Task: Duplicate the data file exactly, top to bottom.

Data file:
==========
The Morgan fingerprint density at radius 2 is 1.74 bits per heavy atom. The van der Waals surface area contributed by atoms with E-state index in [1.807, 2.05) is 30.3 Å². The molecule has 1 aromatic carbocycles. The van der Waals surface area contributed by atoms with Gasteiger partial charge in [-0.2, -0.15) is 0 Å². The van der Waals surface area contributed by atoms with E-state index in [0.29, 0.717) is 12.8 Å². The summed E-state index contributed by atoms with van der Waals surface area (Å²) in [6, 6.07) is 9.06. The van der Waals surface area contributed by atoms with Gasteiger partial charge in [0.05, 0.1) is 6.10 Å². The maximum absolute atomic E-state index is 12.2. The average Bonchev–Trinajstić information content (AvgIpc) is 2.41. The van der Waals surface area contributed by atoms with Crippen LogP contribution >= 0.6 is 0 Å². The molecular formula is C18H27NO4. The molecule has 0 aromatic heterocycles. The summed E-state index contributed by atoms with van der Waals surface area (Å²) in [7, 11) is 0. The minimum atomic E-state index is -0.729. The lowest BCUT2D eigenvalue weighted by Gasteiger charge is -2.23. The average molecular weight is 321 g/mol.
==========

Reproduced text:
The Morgan fingerprint density at radius 2 is 1.74 bits per heavy atom. The van der Waals surface area contributed by atoms with E-state index in [1.807, 2.05) is 30.3 Å². The molecule has 1 aromatic carbocycles. The van der Waals surface area contributed by atoms with Gasteiger partial charge in [-0.2, -0.15) is 0 Å². The van der Waals surface area contributed by atoms with E-state index in [0.29, 0.717) is 12.8 Å². The summed E-state index contributed by atoms with van der Waals surface area (Å²) in [6, 6.07) is 9.06. The van der Waals surface area contributed by atoms with Gasteiger partial charge in [0.05, 0.1) is 6.10 Å². The maximum absolute atomic E-state index is 12.2. The average Bonchev–Trinajstić information content (AvgIpc) is 2.41. The van der Waals surface area contributed by atoms with Crippen LogP contribution >= 0.6 is 0 Å². The molecular formula is C18H27NO4. The molecule has 0 aromatic heterocycles. The summed E-state index contributed by atoms with van der Waals surface area (Å²) in [7, 11) is 0. The minimum atomic E-state index is -0.729. The lowest BCUT2D eigenvalue weighted by Gasteiger charge is -2.23. The average molecular weight is 321 g/mol.